location: publications / books / Prisoners of Isolation: Solitary Confinement in Canada / Chapter 5 The Penitentiaries’ Response to the McCann Case: Canada’s New Prisons of Isolation / Administrative Segregation in the 1980s / The Special Handling Units

Although the commissioner’s directive and the divisional instruction go into some detail concerning the admission, transfer, and review processes, they are more general in dealing with the SHU phase program. The commissioner’s directive provides that the program of a special handling unit ‘shall be designed so that each individual inmate shall have the opportunity and responsibility to earn in so far as is practicable his unconditional return to the general inmate population of a maximum security institution.’78 Prior to December 1980, the divisional instruction provided that ‘after initial assessment and orientation at the SHU, the program shall consist of at least three phases: (1) a restricted association phase, (2) a limited association phase, and (3) an increased association phase.’79 The new commissioner’s directive of 1 December 1980 expanded the number of phases along with the criteria for admission to SHU. There are now four phases: initial assessment, limited association, increased association, and conditional transfer to a maximum-security institution.80 Common to both documents is the statement that ‘each inmate shall progress through each phase of the programme at a rate determined by his demonstrated ability. ‘81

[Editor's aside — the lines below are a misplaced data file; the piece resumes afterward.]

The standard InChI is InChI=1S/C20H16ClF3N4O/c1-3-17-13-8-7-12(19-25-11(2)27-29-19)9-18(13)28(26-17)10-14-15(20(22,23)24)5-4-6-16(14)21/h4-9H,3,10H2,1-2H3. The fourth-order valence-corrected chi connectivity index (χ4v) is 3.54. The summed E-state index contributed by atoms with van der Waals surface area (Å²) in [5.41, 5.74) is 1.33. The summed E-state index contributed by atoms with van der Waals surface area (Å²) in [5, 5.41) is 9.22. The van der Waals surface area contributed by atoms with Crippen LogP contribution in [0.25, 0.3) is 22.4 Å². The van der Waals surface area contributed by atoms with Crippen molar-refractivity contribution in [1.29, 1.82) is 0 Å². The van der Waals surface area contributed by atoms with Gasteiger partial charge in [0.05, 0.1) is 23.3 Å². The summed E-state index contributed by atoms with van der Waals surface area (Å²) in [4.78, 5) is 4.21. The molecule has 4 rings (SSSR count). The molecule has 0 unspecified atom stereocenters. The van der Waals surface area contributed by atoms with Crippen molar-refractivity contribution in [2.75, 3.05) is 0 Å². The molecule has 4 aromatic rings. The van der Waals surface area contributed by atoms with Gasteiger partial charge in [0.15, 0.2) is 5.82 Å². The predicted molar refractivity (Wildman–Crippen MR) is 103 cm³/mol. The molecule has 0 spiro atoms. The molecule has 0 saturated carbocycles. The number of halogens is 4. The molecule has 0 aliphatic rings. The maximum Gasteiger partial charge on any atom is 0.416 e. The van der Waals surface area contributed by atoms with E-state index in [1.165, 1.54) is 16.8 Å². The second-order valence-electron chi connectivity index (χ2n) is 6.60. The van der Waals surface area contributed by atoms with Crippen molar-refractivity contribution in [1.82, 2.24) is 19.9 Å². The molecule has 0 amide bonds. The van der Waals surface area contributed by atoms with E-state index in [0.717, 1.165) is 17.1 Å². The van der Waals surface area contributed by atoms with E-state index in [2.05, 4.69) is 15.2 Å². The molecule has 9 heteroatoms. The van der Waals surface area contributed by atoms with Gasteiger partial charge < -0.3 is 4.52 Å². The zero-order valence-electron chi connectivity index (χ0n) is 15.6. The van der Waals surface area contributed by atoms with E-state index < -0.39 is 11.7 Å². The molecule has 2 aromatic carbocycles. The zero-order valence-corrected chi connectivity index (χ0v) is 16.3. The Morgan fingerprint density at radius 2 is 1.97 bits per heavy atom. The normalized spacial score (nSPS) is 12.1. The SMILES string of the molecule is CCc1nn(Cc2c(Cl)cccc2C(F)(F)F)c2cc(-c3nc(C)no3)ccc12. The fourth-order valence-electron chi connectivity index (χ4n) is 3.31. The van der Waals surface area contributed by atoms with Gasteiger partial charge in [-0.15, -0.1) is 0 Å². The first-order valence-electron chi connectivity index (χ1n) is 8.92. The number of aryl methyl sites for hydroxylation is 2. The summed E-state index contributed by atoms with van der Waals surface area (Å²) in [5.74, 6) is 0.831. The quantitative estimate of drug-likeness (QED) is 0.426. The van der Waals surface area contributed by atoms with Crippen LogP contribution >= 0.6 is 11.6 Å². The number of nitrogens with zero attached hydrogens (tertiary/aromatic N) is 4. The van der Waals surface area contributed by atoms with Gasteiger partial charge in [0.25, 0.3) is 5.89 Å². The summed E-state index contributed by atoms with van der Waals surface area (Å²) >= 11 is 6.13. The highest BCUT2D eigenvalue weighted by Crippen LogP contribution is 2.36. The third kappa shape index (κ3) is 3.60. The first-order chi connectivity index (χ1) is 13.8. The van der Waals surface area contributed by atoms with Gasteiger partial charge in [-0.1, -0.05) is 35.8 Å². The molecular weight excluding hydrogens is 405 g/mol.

The phase program is elaborated upon in internal institutional docu- ments put out by the authorities at the two special handling units. At Millhaven, in phase one, ‘an inmate has the following basic amenities, food, bedding, clothing, shower, one hour exercise, closed visits, correspondence, medical, psychiatric and dental care, access to library books and to legal documents.’ In phase two, ‘inmates will receive all amenities of phase one plus: minimum exercise of one hour, common room (1/2 range every other night if range count is 15 or more), movies, limited telephone calls to family, television in the cell, bonus pay system, limited access to recreation area.’ In phase three, ‘inmates will receive all amenities listed above, plus [access to the] recreation area every day. Contact visits (once every other month) if approved by the Inmate Training Board.’82